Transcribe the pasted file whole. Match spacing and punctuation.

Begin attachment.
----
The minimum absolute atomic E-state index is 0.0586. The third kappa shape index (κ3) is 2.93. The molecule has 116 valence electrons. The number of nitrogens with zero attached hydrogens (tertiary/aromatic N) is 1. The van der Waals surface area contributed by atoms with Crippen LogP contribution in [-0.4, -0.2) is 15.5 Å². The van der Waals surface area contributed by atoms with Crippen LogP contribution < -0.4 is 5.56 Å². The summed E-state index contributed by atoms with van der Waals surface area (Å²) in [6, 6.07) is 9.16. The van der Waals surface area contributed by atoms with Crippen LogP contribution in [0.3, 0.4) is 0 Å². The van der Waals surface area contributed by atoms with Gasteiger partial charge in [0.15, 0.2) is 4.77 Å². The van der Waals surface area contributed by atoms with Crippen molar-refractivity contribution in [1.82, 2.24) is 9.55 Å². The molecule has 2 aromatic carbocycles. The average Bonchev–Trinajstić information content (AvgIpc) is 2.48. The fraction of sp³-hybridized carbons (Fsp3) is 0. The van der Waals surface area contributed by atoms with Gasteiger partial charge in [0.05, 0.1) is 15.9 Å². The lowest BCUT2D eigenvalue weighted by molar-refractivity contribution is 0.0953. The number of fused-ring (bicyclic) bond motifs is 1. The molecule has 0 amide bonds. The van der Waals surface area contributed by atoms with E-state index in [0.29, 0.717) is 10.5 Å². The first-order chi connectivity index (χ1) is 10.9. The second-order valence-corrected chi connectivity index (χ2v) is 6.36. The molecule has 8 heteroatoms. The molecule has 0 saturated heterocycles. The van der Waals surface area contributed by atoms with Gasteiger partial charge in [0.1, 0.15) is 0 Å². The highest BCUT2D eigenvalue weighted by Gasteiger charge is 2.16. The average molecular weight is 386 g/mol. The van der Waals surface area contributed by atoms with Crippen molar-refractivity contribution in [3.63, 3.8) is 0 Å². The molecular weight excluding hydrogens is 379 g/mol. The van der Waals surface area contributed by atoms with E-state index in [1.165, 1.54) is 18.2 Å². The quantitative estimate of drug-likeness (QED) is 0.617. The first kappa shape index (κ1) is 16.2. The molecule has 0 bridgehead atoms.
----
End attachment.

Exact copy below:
The minimum absolute atomic E-state index is 0.0586. The third kappa shape index (κ3) is 2.93. The molecule has 116 valence electrons. The number of nitrogens with zero attached hydrogens (tertiary/aromatic N) is 1. The van der Waals surface area contributed by atoms with Crippen LogP contribution in [-0.4, -0.2) is 15.5 Å². The van der Waals surface area contributed by atoms with Crippen LogP contribution < -0.4 is 5.56 Å². The summed E-state index contributed by atoms with van der Waals surface area (Å²) in [6, 6.07) is 9.16. The van der Waals surface area contributed by atoms with Crippen LogP contribution in [0.3, 0.4) is 0 Å². The van der Waals surface area contributed by atoms with Gasteiger partial charge in [0.15, 0.2) is 4.77 Å². The van der Waals surface area contributed by atoms with Crippen molar-refractivity contribution in [1.82, 2.24) is 9.55 Å². The molecule has 2 aromatic carbocycles. The average Bonchev–Trinajstić information content (AvgIpc) is 2.48. The fraction of sp³-hybridized carbons (Fsp3) is 0. The van der Waals surface area contributed by atoms with Gasteiger partial charge in [0.05, 0.1) is 15.9 Å². The lowest BCUT2D eigenvalue weighted by molar-refractivity contribution is 0.0953. The number of fused-ring (bicyclic) bond motifs is 1. The molecule has 0 amide bonds. The van der Waals surface area contributed by atoms with E-state index in [0.29, 0.717) is 10.5 Å². The first-order chi connectivity index (χ1) is 10.9. The second-order valence-corrected chi connectivity index (χ2v) is 6.36. The molecule has 8 heteroatoms. The molecule has 0 saturated heterocycles. The van der Waals surface area contributed by atoms with Gasteiger partial charge in [0.1, 0.15) is 0 Å². The highest BCUT2D eigenvalue weighted by Gasteiger charge is 2.16. The average molecular weight is 386 g/mol. The van der Waals surface area contributed by atoms with Crippen molar-refractivity contribution in [3.63, 3.8) is 0 Å². The molecular weight excluding hydrogens is 379 g/mol. The van der Waals surface area contributed by atoms with E-state index in [1.165, 1.54) is 18.2 Å². The quantitative estimate of drug-likeness (QED) is 0.617. The first kappa shape index (κ1) is 16.2. The molecule has 0 bridgehead atoms.